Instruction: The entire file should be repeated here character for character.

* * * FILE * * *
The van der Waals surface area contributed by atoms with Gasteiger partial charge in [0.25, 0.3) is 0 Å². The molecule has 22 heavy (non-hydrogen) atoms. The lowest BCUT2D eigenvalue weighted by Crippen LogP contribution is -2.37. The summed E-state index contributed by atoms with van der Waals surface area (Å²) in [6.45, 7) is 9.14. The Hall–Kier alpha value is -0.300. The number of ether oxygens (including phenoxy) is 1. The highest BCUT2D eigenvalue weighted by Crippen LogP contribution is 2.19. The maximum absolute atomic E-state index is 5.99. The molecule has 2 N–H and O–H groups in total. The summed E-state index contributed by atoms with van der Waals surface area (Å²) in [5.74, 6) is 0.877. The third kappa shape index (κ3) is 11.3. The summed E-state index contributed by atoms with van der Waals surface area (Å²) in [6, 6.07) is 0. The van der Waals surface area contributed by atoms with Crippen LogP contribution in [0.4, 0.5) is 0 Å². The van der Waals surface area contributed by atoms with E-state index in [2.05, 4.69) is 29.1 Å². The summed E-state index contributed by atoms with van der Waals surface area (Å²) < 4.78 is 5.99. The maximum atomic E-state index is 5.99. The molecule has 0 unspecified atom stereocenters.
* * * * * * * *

The van der Waals surface area contributed by atoms with Gasteiger partial charge in [0.25, 0.3) is 0 Å². The molecule has 22 heavy (non-hydrogen) atoms. The lowest BCUT2D eigenvalue weighted by Crippen LogP contribution is -2.37. The summed E-state index contributed by atoms with van der Waals surface area (Å²) in [6.45, 7) is 9.14. The Hall–Kier alpha value is -0.300. The number of ether oxygens (including phenoxy) is 1. The highest BCUT2D eigenvalue weighted by Crippen LogP contribution is 2.19. The maximum absolute atomic E-state index is 5.99. The molecule has 2 N–H and O–H groups in total. The summed E-state index contributed by atoms with van der Waals surface area (Å²) in [5.74, 6) is 0.877. The third kappa shape index (κ3) is 11.3. The summed E-state index contributed by atoms with van der Waals surface area (Å²) in [6, 6.07) is 0. The van der Waals surface area contributed by atoms with Crippen LogP contribution in [0.4, 0.5) is 0 Å². The van der Waals surface area contributed by atoms with E-state index in [2.05, 4.69) is 29.1 Å². The summed E-state index contributed by atoms with van der Waals surface area (Å²) < 4.78 is 5.99. The maximum atomic E-state index is 5.99. The molecule has 0 unspecified atom stereocenters.